BBC News

Online shopping drives demand for warehousing space

By Rebecca Wearn
Business reporter, BBC News

media captionCould this be your new High Street?

The popularity of online shopping has contributed to a near doubling in demand for warehouse space over the past 10 years, according to figures from property research firm CBRE.

About 235 million sq ft of warehouse space was leased or purchased between 2007 and March 2018 - equivalent to more than 3,000 Wembley Stadiums.

That figure is up from about 130 million sq ft in the previous decade.

About 60% of the space is now used by retailers, according to CBRE.

Ten years ago, retailers accounted for about a third of the space.

"Demand has been unprecedented," said Andrew Marston, who researches UK industrial and logistics property at CBRE, which compiled the figures for the BBC.

"Growth has come from online retailers, a number of which have been rapidly expanding their distribution networks."

Discount grocery chains such as Lidl and Aldi have also played their part, he said.

In addition, warehousing space for advanced and automated manufacturing - particularly in the automotive supply chain - has taken up space.

'Golden Triangle'

One region cashing in on the opportunity is the East Midlands. The arteries of major motorways and rail connections run through Northamptonshire, Leicestershire and Derbyshire. As a result, it's rebranding itself the "Golden Triangle" of logistics.

The region has mass appeal because goods can reach 90% of the population in England and Wales within four hours.

Marks and Spencer sounded the starting pistol for the area in 2014 with its £200m fulfilment centre at Castle Donington. A little further south, Magna Park near Lutterworth is home to Disney and Asda. Tesco has a huge operation at Daventry International Rail Freight Terminal (Dirft).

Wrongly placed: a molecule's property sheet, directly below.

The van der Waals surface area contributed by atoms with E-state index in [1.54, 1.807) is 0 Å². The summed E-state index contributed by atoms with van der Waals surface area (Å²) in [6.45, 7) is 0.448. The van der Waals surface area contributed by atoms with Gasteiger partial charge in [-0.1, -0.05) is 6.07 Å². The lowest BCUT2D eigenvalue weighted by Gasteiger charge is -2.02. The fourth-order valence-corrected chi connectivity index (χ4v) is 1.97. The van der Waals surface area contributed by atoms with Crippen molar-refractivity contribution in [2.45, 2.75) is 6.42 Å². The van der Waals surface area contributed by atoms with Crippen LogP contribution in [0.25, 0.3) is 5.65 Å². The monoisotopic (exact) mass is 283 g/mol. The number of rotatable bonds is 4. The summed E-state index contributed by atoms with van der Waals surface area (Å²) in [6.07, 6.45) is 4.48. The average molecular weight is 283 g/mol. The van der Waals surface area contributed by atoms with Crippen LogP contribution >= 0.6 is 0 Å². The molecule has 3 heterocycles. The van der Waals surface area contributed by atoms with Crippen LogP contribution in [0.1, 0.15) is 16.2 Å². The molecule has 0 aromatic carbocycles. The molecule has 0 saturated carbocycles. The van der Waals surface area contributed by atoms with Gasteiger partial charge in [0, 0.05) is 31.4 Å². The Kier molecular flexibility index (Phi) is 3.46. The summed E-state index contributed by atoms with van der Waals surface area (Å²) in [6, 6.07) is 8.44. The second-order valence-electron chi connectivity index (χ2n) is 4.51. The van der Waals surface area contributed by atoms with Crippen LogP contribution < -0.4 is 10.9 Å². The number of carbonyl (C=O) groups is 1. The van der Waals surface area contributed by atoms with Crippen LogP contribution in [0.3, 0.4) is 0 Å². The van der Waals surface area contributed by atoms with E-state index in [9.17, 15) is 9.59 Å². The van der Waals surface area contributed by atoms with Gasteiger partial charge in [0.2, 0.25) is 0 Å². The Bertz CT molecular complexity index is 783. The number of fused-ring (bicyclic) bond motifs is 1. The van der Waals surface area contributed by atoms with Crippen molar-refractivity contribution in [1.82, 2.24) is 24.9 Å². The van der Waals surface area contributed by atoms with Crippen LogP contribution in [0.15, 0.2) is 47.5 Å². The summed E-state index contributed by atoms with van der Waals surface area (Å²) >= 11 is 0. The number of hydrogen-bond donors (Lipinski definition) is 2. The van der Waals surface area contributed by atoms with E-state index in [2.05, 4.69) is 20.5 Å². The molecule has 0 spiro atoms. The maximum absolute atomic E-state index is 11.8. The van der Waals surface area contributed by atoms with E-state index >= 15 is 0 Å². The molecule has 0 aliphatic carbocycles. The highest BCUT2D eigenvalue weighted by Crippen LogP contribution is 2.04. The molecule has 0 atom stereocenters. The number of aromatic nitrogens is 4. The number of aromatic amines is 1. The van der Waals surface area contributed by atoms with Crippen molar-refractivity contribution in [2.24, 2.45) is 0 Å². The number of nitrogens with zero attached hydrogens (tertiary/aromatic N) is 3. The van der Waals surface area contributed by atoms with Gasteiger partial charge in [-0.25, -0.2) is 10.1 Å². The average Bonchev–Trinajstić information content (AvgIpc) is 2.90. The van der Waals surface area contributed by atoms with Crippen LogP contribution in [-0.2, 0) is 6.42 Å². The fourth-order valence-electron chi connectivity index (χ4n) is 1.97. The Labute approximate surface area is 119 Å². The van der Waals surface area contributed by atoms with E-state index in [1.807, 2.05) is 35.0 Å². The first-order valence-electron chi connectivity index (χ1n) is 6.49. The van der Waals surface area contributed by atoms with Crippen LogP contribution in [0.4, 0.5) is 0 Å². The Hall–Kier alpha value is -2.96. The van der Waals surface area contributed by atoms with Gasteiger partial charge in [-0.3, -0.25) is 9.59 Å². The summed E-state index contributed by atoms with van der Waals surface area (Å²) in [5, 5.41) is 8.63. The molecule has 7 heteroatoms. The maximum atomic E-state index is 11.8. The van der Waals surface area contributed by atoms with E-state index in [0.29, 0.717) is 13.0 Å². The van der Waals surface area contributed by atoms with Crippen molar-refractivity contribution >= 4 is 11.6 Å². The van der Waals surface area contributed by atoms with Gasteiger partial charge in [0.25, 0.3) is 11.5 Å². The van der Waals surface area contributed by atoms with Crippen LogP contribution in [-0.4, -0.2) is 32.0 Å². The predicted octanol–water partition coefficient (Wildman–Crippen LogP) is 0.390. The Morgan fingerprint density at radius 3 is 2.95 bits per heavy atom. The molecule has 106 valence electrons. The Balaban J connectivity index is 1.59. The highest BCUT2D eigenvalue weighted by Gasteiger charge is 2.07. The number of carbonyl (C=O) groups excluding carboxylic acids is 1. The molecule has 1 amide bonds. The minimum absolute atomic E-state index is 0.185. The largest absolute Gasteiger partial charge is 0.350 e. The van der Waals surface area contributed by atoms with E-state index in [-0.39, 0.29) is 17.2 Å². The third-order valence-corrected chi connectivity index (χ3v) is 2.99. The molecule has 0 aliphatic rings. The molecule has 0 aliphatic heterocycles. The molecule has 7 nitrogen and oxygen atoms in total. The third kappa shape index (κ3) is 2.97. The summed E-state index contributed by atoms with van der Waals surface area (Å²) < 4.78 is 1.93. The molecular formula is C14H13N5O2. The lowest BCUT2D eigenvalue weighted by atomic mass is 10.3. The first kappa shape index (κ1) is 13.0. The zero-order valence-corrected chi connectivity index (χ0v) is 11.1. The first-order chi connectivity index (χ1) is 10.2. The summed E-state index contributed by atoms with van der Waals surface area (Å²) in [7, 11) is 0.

image copyrightSegro
image captionWork is under way on the East Midlands Gateway

DHL Express has invested more than £150m in its site in the East Midlands to make it its biggest UK operation. About 900 staff work all night long to process 190,000 packages and parcels for international businesses.

"The pace of change is incredible," says chief information officer James Holmes. "A few years ago, we would not have seen any online shipping coming through here. But now 60% of all volume is e-commerce. That's what the future is."

'Phenomenal growth'

Construction is under way of 11 mammoth units at the East Midlands Gateway, which is poised to host names such as Amazon, Shop Direct and Nestlé, as well as creating 7,000 new jobs.

Its position is largely down to the combined forces of new freight railway lines and the shift in focus by East Midlands Airport, now handling as much freight as passengers. It is the only unrestricted 24/7 airport in the country.

image captionKaren Smart says the growth in freight at East Midlands Airport is great for the region

"The passenger flights tend to be during daytime hours, then overnight the site really comes to life with the cargo," explains Karen Smart, managing director of East Midlands Airport.

"We've seen phenomenal growth, maybe 19 to 20 planes an hour, taking cargo in or out of the country ready for that next-day delivery. It's great for business and great for the region."

Other warehousing hotspots include the M62 corridor in north-west England, and Glasgow Prestwick Airport, which is expanding to support distribution businesses.

The boom is an antidote to the High Street gloom reported in traditional retail businesses. But some may feel that the massive, grey structures looming along roadsides are no replacement for a thriving town centre.

That shift, though, is largely down to consumers themselves, who have chosen to spend more of their money online. One in five retail sales are now made from our phones or computers - and that only looks set to grow.

Related Topics

  • Retailing
  • East Midlands Airport
  • Companies

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